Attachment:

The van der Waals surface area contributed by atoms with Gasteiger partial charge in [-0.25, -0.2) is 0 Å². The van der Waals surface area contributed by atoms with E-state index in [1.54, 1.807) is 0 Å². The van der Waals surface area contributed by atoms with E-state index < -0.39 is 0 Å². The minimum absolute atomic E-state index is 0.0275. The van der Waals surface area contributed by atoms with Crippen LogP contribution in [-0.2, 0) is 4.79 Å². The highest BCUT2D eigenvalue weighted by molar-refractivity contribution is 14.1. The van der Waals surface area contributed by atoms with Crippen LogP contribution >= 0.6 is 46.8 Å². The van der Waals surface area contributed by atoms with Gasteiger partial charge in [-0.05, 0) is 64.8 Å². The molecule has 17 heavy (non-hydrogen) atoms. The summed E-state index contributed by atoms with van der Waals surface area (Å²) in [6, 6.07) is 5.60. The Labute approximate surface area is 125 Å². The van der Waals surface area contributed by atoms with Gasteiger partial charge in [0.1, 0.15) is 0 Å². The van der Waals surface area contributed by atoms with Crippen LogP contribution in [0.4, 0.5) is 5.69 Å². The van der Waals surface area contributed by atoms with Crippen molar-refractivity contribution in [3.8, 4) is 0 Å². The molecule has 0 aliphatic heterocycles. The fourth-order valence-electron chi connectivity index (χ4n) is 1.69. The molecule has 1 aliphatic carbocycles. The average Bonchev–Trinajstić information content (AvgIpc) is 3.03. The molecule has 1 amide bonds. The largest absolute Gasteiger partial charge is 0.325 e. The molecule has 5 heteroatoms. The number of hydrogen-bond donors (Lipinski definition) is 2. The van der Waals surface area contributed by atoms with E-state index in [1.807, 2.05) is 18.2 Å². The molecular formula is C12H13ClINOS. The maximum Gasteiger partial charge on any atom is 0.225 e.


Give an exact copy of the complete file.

The van der Waals surface area contributed by atoms with Gasteiger partial charge in [-0.25, -0.2) is 0 Å². The van der Waals surface area contributed by atoms with E-state index in [1.54, 1.807) is 0 Å². The van der Waals surface area contributed by atoms with E-state index < -0.39 is 0 Å². The minimum absolute atomic E-state index is 0.0275. The van der Waals surface area contributed by atoms with Crippen LogP contribution in [-0.2, 0) is 4.79 Å². The highest BCUT2D eigenvalue weighted by molar-refractivity contribution is 14.1. The van der Waals surface area contributed by atoms with Crippen LogP contribution >= 0.6 is 46.8 Å². The van der Waals surface area contributed by atoms with Gasteiger partial charge in [-0.05, 0) is 64.8 Å². The molecule has 17 heavy (non-hydrogen) atoms. The summed E-state index contributed by atoms with van der Waals surface area (Å²) in [6, 6.07) is 5.60. The Labute approximate surface area is 125 Å². The van der Waals surface area contributed by atoms with Gasteiger partial charge in [0.1, 0.15) is 0 Å². The van der Waals surface area contributed by atoms with Crippen LogP contribution in [0.4, 0.5) is 5.69 Å². The van der Waals surface area contributed by atoms with Crippen molar-refractivity contribution in [3.8, 4) is 0 Å². The molecule has 0 aliphatic heterocycles. The fourth-order valence-electron chi connectivity index (χ4n) is 1.69. The molecule has 1 aliphatic carbocycles. The average Bonchev–Trinajstić information content (AvgIpc) is 3.03. The molecule has 1 amide bonds. The largest absolute Gasteiger partial charge is 0.325 e. The molecule has 5 heteroatoms. The number of hydrogen-bond donors (Lipinski definition) is 2. The van der Waals surface area contributed by atoms with E-state index in [1.807, 2.05) is 18.2 Å². The molecular formula is C12H13ClINOS. The maximum Gasteiger partial charge on any atom is 0.225 e.